Thought 3: It's not so obvious and that has consequences
The triple constraint model "Good, fast, cheap. Choose two." is bandied about because it's not second nature for some (many?) (most?) to keep in mind that there are resources constraints. This is often or usually with concrete physical work in the real world, not some nebulous concept like attentional resources!
I think it's likely that the idea that there are costs to building physical objects like warp drives is more innate to people than the idea that there are limited funds available to pay for the things we can care about.
An entity that has acknowledged that there are attentional constraints will behave differently from one that has not. Thus, you can gain insight into the entity by observing it's behavior. For example, if you think patients in mental institutions is salient thing for modern left given what the modern left seems to care about, and the modern left isn't paying as much attention to it, then perhaps you've gained insight into the fact that the modern left needs to learn about attentional resources.
Thought 4: Warp drives
NASA didn't take the project management triangle to heart during the course of space shuttle development.
By observing this, we learn lessons about the challenges we'll face during interstellar travel plans.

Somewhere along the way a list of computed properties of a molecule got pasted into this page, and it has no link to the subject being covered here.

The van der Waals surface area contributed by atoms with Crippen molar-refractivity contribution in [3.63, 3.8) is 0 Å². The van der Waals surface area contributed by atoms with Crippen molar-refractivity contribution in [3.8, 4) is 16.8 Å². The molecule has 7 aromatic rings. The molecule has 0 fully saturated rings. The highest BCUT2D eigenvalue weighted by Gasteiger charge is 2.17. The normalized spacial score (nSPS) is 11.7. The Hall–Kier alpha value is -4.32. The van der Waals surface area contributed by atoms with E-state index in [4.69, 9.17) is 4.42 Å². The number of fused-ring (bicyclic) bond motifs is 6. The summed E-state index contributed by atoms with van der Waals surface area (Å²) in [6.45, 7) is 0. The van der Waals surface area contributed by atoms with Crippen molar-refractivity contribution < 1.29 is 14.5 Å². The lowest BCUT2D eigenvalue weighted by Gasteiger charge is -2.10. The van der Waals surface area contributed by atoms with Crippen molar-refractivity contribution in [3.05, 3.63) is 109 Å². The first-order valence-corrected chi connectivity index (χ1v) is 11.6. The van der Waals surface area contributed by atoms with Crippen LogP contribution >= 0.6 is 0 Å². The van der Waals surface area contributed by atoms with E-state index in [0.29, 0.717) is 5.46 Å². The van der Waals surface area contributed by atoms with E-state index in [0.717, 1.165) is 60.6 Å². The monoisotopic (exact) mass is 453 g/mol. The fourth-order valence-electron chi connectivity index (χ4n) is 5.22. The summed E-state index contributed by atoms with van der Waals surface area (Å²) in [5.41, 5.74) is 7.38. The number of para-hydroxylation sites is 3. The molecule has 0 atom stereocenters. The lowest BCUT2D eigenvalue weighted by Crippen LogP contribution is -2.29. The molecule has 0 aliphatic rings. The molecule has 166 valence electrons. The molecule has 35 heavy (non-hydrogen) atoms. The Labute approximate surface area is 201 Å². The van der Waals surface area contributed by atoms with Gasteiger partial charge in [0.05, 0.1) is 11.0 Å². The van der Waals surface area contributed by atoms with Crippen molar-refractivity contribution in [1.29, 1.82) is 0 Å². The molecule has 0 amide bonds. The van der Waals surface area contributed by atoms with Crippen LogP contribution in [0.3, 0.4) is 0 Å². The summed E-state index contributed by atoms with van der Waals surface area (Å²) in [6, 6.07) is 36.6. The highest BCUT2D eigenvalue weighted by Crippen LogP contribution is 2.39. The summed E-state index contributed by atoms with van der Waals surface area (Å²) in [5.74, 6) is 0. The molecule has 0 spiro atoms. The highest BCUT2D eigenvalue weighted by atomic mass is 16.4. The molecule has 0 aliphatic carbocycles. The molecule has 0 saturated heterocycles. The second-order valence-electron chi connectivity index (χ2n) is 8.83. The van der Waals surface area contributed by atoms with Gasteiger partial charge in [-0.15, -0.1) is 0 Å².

As I said, my answer doesn't exactly map onto your question, but I think it's close.
How confident are you in this being the main reason and not other suggested reasons provided in this thread?
I propose that this explanation is orthogonal to the other reasons provided in this thread. In other words, I propose that this explanation holds true whether or not any of the other explanations are also true and that no matter how true any of the other proposed explanations are, it does not diminish the explanatory power of this explanation.
I would say all other proposed explanations are just variations on:
Different things probably come to the forefront through quirks of zeitgeist, personal relevance, effective messaging, attentional resources available at the time, and a dozen other subtle and not-so-subtle factors.
For example, let's say that when deluks917 says people do do not care very much about the suffering of the powerless that they've made an accurate description. That feeds into the attentional price people are willing to pay in my proposed model.
It's too early in my ruminations of applying this model to "public discourse" or however you want to say system-composed-of-people for me to say how confident I am in it's applicability. I'm somewhat confident that it explains individual people's attention at least some large portion of the time.
My question isn't about the number of people who are up in arms but about understanding the makeup of the modern left.